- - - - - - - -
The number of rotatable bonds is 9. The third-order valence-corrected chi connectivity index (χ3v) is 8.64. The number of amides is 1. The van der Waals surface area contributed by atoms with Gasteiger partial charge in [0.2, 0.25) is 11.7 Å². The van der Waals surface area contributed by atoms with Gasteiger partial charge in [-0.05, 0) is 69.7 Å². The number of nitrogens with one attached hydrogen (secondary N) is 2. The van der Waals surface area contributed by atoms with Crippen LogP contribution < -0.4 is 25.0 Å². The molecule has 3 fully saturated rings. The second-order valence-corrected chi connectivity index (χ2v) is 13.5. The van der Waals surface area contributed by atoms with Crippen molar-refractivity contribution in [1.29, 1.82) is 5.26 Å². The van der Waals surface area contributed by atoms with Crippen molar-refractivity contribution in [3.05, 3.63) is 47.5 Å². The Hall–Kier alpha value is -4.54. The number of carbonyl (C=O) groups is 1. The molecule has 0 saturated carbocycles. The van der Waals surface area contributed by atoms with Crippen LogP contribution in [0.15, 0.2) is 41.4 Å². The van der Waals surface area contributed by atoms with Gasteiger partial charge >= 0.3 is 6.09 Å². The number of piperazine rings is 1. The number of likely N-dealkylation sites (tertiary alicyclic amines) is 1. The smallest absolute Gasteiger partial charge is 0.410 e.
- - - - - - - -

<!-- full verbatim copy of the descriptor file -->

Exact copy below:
The number of rotatable bonds is 9. The third-order valence-corrected chi connectivity index (χ3v) is 8.64. The number of amides is 1. The van der Waals surface area contributed by atoms with Gasteiger partial charge in [0.2, 0.25) is 11.7 Å². The van der Waals surface area contributed by atoms with Gasteiger partial charge in [-0.05, 0) is 69.7 Å². The number of nitrogens with one attached hydrogen (secondary N) is 2. The van der Waals surface area contributed by atoms with Crippen LogP contribution < -0.4 is 25.0 Å². The molecule has 3 fully saturated rings. The second-order valence-corrected chi connectivity index (χ2v) is 13.5. The van der Waals surface area contributed by atoms with Crippen molar-refractivity contribution in [1.29, 1.82) is 5.26 Å². The van der Waals surface area contributed by atoms with Crippen molar-refractivity contribution in [3.05, 3.63) is 47.5 Å². The Hall–Kier alpha value is -4.54. The number of carbonyl (C=O) groups is 1. The molecule has 0 saturated carbocycles. The van der Waals surface area contributed by atoms with Crippen LogP contribution in [0.15, 0.2) is 41.4 Å². The van der Waals surface area contributed by atoms with Gasteiger partial charge >= 0.3 is 6.09 Å². The number of piperazine rings is 1. The number of likely N-dealkylation sites (tertiary alicyclic amines) is 1. The smallest absolute Gasteiger partial charge is 0.410 e.